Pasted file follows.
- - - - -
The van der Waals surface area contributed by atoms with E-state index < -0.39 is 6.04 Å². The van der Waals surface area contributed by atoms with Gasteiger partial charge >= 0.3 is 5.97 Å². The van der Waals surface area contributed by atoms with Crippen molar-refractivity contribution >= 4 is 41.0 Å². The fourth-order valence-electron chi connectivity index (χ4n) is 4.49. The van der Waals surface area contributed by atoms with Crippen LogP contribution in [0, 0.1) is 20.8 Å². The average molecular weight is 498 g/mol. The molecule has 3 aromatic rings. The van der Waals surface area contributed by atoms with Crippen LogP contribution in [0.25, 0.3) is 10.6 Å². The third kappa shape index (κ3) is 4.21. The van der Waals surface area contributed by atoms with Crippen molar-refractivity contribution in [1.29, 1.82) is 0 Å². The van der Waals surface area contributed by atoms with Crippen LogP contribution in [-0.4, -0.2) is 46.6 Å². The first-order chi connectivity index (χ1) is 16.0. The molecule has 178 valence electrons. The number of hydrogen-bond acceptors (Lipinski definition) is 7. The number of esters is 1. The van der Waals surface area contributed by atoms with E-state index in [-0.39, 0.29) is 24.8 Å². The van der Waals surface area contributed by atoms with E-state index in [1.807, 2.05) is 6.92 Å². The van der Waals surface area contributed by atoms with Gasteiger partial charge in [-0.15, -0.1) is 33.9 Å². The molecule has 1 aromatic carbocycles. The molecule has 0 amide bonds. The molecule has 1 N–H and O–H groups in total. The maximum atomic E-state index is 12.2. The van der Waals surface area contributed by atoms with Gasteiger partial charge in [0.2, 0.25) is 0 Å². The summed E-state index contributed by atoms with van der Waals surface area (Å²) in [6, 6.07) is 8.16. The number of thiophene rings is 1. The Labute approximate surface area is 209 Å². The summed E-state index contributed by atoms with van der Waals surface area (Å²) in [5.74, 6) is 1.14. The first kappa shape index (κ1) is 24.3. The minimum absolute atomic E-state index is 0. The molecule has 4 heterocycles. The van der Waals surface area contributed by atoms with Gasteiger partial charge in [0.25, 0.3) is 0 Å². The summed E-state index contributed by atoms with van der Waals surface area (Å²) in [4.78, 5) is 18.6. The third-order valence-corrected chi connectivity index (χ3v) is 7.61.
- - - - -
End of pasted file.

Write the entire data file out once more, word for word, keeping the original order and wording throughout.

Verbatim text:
The van der Waals surface area contributed by atoms with E-state index < -0.39 is 6.04 Å². The van der Waals surface area contributed by atoms with Gasteiger partial charge >= 0.3 is 5.97 Å². The van der Waals surface area contributed by atoms with Crippen molar-refractivity contribution >= 4 is 41.0 Å². The fourth-order valence-electron chi connectivity index (χ4n) is 4.49. The van der Waals surface area contributed by atoms with Crippen LogP contribution in [0, 0.1) is 20.8 Å². The average molecular weight is 498 g/mol. The molecule has 3 aromatic rings. The van der Waals surface area contributed by atoms with Crippen LogP contribution in [0.25, 0.3) is 10.6 Å². The third kappa shape index (κ3) is 4.21. The van der Waals surface area contributed by atoms with Crippen molar-refractivity contribution in [1.29, 1.82) is 0 Å². The van der Waals surface area contributed by atoms with Crippen LogP contribution in [-0.4, -0.2) is 46.6 Å². The first-order chi connectivity index (χ1) is 16.0. The molecule has 178 valence electrons. The number of hydrogen-bond acceptors (Lipinski definition) is 7. The number of esters is 1. The van der Waals surface area contributed by atoms with E-state index in [-0.39, 0.29) is 24.8 Å². The van der Waals surface area contributed by atoms with E-state index in [1.807, 2.05) is 6.92 Å². The van der Waals surface area contributed by atoms with Gasteiger partial charge in [-0.15, -0.1) is 33.9 Å². The molecule has 1 aromatic carbocycles. The molecule has 0 amide bonds. The molecule has 1 N–H and O–H groups in total. The maximum atomic E-state index is 12.2. The van der Waals surface area contributed by atoms with Gasteiger partial charge in [0.2, 0.25) is 0 Å². The summed E-state index contributed by atoms with van der Waals surface area (Å²) in [6, 6.07) is 8.16. The number of thiophene rings is 1. The Labute approximate surface area is 209 Å². The summed E-state index contributed by atoms with van der Waals surface area (Å²) in [5.74, 6) is 1.14. The first kappa shape index (κ1) is 24.3. The minimum absolute atomic E-state index is 0. The molecule has 4 heterocycles. The van der Waals surface area contributed by atoms with Gasteiger partial charge in [0.25, 0.3) is 0 Å². The summed E-state index contributed by atoms with van der Waals surface area (Å²) in [4.78, 5) is 18.6. The third-order valence-corrected chi connectivity index (χ3v) is 7.61.